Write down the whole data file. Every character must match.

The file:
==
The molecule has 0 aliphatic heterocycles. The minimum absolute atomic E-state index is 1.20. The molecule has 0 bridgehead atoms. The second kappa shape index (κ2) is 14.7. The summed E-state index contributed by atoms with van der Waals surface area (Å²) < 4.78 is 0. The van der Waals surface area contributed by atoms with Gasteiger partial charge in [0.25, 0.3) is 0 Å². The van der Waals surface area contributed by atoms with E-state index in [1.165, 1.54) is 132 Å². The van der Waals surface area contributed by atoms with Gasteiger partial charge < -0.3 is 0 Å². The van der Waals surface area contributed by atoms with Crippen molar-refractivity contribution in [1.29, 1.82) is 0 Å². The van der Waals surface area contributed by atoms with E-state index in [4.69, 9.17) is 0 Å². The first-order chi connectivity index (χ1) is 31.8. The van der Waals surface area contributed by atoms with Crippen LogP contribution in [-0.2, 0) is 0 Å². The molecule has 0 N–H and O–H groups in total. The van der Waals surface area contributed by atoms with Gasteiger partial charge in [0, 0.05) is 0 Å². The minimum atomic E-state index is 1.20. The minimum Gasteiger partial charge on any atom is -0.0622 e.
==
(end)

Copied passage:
The molecule has 0 aliphatic heterocycles. The minimum absolute atomic E-state index is 1.20. The molecule has 0 bridgehead atoms. The second kappa shape index (κ2) is 14.7. The summed E-state index contributed by atoms with van der Waals surface area (Å²) < 4.78 is 0. The van der Waals surface area contributed by atoms with Gasteiger partial charge in [0.25, 0.3) is 0 Å². The van der Waals surface area contributed by atoms with E-state index in [1.165, 1.54) is 132 Å². The van der Waals surface area contributed by atoms with Gasteiger partial charge < -0.3 is 0 Å². The van der Waals surface area contributed by atoms with Crippen molar-refractivity contribution in [1.29, 1.82) is 0 Å². The van der Waals surface area contributed by atoms with E-state index in [4.69, 9.17) is 0 Å². The first-order chi connectivity index (χ1) is 31.8. The van der Waals surface area contributed by atoms with Crippen LogP contribution in [-0.2, 0) is 0 Å². The molecule has 0 N–H and O–H groups in total. The van der Waals surface area contributed by atoms with Gasteiger partial charge in [0, 0.05) is 0 Å². The minimum atomic E-state index is 1.20. The minimum Gasteiger partial charge on any atom is -0.0622 e.